Let’s Talk Money!
Are you making money selling travel? If you aren’t sure, then it is time to plan. You’ve heard this famous phrase – If you don’t know where you are going, how will you know when you get there?
Whether you have a small or large travel business, you need to plan for success. Financial planning is the process of managing and controlling the flow of money, so you can determine if your business is staying profitable.
This can be scary to do, but it will be one of the most important steps you take in your business. To help you plan accordingly for the success of your business, The Travel Institute is excited to announce the launch of a NEW Travel Agency Finances course ($49), available in our bookstore or included in your Premium Access Library.
- What was the average gross profit percentage last year?
- What percentage of your sales is cash, and what percentage is credit?
- What percentage of commissions receivable went uncollected last year?
- What percentage of your total business comes from your top 10 accounts?
- Who were your top salespeople in total dollar volume and in gross profit generated?
- What was the average balance in your primary checking account month by month?
- Is your business meeting its goals?
- Are you selling your preferred suppliers over non-preferred suppliers?
- How much money do you have in outstanding commissions from suppliers?
- What percentage of your business is service fees?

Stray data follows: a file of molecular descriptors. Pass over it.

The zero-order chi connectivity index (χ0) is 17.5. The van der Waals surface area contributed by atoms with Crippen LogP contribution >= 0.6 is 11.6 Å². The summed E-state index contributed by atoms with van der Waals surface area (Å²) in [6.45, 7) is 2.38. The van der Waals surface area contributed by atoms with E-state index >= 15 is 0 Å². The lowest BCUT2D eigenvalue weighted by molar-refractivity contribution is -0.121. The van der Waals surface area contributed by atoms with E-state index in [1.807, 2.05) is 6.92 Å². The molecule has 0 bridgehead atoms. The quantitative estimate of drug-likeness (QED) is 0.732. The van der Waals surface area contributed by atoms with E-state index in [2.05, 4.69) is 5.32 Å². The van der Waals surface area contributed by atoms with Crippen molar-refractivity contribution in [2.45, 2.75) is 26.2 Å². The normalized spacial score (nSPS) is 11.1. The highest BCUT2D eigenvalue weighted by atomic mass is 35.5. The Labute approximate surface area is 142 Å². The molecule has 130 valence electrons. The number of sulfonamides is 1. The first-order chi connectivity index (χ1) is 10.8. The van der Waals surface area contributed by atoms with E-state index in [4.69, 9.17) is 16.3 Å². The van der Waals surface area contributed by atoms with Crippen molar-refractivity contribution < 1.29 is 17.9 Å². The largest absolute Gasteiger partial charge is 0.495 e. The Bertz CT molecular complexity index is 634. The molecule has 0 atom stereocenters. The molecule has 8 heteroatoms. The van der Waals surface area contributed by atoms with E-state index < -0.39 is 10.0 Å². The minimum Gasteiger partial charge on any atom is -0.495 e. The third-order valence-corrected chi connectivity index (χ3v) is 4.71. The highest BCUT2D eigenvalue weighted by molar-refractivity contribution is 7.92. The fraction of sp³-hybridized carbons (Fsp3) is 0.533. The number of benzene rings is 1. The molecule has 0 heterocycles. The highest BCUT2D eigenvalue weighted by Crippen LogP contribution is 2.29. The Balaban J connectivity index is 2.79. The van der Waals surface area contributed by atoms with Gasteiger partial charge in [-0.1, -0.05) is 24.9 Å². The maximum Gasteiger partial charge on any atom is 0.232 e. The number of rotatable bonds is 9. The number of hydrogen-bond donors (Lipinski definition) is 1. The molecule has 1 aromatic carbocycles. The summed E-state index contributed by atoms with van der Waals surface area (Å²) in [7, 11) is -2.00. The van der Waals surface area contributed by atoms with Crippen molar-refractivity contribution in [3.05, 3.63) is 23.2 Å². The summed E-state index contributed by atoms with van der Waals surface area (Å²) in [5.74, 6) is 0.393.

- How much did you spend last year in marketing and promoting your business?
- What was your cost of sales for the previous year?
- How long did it take you to forecast last year?
- Do you have a budget and are you meeting that?
If you answered these questions quickly, you planned well and probably have a good accounting system in place. However, if you had trouble answering some of these questions, you may need to take a deeper dive into your finances and improve your planning. Being able to answer questions such as these is vital to running a successful business.
It may be time to review unprofitable situations before they cost you too much money. For example: Mr. and Mrs. Smith plan two yearly vacations that average a total commission of $480. However, when you analyze the amount of time it takes to research each of the vacations, make changes, book air, find just the right accommodations, etc., it takes you over 15 hours per vacation. The question you must ask yourself is whether that time investment was profitable or unprofitable. If it was unprofitable, what were the reasons? And how will you address them?
This is a great time of year to look at the questions above, review your financials, analyze your business and marketing plan, and forecast.
If you are starting a new business, look at the categories you want to focus on and identify how much money in commission you want to bring in and what actions you need to take to make that happen. Every minute spent going through this process will be worth your time.
At the end of the day, the message is: To have a successful business, you need to finance your strategy and then manage the money earned by the business!
We hope this tip started you thinking about your travel agency finances. Don’t be left behind. Enroll today in the NEW Travel Agency Finances course to chart your path and make money!